A revolution is taking hold in medical aesthetics. Increasingly, the use of stem cell-based therapies in advanced fat grafting and volumization technologies; platelet-rich plasma (PRP); platelet-rich fibrin (PRF) matrix; stromal vascular fraction (SVF); growth factors; and other tissue and cell-based techniques, are starting to replace the need for more invasive surgery, as well as drug or chemical-based treatments. These new approaches to anti-aging, which use the patient’s own tissue and blood for repair and regeneration, are already in use within burn / wound care specialties and orthopedics, and are poised to revolutionize the entire medical industry, as technologies and techniques improve and gain regulatory approval.
“Regenerative medicine is the future,” stated Ryan Welter, M.D., Ph.D., CEO and medical director of Regeneris Medical (Attleboro, Mass.). “All of these therapies are starting to converge into one specialty of regenerative medicine that utilizes all facets of scientific technology to repair damaged tissue. If we can achieve this then anything is possible. This is where all of medicine will merge.”
Regenerative medicine will also change the course of medical aesthetics, said Sydney Coleman, M.D., fat transfer innovator and plastic surgeon at Tribeca Plastic Surgery in New York City, N.Y. “The global importance of this is that the latest paradigm in surgery and medicine is the idea of healing yourself with your own blood and tissue, rather than with operations and drugs,” he said.
Globally, the industry is moving towards an integration of biologics and medical devices, expressed Farhan Taghizadeh, M.D., a plastic surgeon in Phoenix, Ariz. “What we are beginning to see is a potent interplay among biologics, botanicals and other types of therapies. Most of the biologics being used in aesthetics today have their origins in the wound and burn literature.”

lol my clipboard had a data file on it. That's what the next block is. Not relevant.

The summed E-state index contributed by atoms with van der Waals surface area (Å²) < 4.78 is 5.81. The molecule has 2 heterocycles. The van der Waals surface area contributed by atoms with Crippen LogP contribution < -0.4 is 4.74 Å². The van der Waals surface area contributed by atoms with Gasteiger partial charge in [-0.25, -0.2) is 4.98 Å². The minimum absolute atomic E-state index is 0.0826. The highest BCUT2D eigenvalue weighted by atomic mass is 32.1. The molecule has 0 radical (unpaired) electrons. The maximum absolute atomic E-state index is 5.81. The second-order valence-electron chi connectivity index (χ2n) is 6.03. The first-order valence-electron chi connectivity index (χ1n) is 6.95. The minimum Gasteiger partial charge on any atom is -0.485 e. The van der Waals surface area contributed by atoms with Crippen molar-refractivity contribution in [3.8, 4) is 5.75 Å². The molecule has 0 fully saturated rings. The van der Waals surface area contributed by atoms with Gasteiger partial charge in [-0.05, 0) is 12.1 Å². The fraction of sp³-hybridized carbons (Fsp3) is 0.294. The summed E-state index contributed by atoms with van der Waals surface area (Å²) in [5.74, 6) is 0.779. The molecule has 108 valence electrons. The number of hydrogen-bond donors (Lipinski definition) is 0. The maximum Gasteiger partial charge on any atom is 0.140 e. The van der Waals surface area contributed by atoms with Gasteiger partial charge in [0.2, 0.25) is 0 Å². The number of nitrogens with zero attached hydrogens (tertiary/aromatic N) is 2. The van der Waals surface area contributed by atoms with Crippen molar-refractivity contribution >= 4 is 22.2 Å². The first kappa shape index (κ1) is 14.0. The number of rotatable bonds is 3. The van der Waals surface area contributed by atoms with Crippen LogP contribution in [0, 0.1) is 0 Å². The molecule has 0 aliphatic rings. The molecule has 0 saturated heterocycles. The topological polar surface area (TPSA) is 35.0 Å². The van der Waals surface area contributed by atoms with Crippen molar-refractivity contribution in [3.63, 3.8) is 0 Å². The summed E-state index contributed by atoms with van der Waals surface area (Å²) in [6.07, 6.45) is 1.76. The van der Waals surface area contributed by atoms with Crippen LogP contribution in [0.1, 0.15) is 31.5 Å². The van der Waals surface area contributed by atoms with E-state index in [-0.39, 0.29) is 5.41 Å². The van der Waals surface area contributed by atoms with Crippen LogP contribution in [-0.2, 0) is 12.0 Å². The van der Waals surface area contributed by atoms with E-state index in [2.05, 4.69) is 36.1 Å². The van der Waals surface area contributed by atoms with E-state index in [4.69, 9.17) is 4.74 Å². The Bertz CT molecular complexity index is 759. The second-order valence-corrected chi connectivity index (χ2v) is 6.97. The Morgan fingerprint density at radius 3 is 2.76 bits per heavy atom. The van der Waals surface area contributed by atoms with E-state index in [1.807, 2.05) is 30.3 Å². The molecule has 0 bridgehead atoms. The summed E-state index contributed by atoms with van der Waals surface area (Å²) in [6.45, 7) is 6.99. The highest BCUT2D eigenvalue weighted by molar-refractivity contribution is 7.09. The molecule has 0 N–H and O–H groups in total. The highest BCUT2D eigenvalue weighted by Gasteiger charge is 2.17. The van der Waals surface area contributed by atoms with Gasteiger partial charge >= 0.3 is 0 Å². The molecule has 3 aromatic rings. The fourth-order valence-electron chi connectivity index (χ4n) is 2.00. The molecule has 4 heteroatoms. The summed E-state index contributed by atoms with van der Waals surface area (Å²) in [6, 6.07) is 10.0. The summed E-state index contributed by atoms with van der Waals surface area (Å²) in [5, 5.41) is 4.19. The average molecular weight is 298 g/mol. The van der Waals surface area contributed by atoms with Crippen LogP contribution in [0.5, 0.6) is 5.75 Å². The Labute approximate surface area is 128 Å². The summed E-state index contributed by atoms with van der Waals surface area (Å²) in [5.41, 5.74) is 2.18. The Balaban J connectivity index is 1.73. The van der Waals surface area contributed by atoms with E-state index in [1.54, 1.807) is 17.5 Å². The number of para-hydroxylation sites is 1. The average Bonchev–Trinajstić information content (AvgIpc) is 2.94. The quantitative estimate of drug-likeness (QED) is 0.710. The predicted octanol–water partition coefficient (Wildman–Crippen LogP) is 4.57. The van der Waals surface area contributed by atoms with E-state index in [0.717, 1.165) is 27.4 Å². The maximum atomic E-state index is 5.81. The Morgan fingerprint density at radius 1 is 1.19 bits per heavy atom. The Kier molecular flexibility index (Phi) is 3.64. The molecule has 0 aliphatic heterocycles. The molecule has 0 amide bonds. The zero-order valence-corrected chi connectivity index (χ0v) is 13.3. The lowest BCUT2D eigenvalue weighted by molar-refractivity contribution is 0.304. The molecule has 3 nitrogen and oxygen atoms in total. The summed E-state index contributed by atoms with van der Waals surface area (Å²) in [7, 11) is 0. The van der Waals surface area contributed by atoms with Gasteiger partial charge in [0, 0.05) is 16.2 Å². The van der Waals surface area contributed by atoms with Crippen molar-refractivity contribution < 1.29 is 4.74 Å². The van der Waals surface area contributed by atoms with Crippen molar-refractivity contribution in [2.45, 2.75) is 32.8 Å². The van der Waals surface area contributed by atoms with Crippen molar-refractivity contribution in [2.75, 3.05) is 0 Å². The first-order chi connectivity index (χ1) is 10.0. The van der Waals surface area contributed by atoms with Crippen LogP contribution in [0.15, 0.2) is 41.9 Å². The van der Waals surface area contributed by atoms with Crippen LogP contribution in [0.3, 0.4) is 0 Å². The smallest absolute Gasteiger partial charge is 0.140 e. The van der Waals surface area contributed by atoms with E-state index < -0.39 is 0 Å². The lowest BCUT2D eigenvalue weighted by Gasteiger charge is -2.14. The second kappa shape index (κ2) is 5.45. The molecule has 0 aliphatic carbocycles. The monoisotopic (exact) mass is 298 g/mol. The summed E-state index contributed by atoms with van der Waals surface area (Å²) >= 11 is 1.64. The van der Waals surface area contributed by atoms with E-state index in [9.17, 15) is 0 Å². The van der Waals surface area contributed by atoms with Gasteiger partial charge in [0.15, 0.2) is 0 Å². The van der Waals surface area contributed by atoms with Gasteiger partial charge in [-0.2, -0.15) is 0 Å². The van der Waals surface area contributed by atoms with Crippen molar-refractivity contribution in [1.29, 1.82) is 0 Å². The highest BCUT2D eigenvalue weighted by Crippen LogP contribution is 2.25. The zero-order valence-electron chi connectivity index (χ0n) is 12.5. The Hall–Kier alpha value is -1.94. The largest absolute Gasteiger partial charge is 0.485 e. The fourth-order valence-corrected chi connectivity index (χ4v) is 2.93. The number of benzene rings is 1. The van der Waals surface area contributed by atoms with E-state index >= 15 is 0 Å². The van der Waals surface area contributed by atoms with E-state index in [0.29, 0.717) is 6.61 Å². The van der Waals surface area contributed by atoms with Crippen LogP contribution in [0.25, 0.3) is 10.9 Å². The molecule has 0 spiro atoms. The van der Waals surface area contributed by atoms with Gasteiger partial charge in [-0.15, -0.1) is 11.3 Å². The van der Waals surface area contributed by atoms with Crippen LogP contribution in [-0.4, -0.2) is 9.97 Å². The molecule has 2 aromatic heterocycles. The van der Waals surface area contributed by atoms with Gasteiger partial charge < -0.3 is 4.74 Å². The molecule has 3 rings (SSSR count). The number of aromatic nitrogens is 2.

In addition, when practitioners employ energy-based devices to stimulate collagen growth, “We are also creating controlled wounds,” Dr. Taghizadeh added. “What we’re seeing now is an augmentation of effects using traditional wound products in the aesthetic space. The opportunities are growing both domestically and internationally as people take traditional reconstructive products and apply them in cosmetic procedures.”
This trend has been in play among pharmaceutical companies as well, stated Dr. Welter. “It is a whole different ball game. These companies are realizing that using biologics and cell-mediated treatments are generally more effective and safer than drugs, with fewer side effects.” Regenerative aesthetic procedures hold tremendous potential, noted Steven R. Cohen, M.D., F.A.C.S., medical director of FACES+ Plastic Surgery Skin and Laser Center in San Diego, Calif., and clinical professor of plastic surgery at the University of California, San Diego. “They represent a brand new philosophy, which is a more dynamic approach to management of facial aging and facial tissue degeneration, which is very exciting.”
These biocellular therapies combine important biological materials, such as growth factors found in fat. “This fat tissue, modified with added PRP and/or SVF cells, assist with tissue repair, regeneration and replacement,” Dr. Cohen continued. “A person’s non-embryonic stem cells, which are usually derived from adipose tissues or bone marrow aspirates, are involved in that healing and regeneration. Stem cells act as a reservoir of replacement and repair cells that can be called upon to participate in the reparation needed to restore diseased or damaged tissue and functions.”
For instance, the latest developments in skincare products include biocellular approaches that indicate the regenerative potential of our own bodies, noted Dr. Taghizadeh. “Biocellular therapies can enhance the ability of the skin to rejuvenate itself. We know that fibroblast activity is heavily influenced by these biologics, and many of these products are potent anti-inflammatories. When you think of biocellular, it is biologic, but also botanical. We now understand that there is an interface between botanicals and these regenerative products. Developers are combining these to create better formulations that ultimately influence the outcomes.”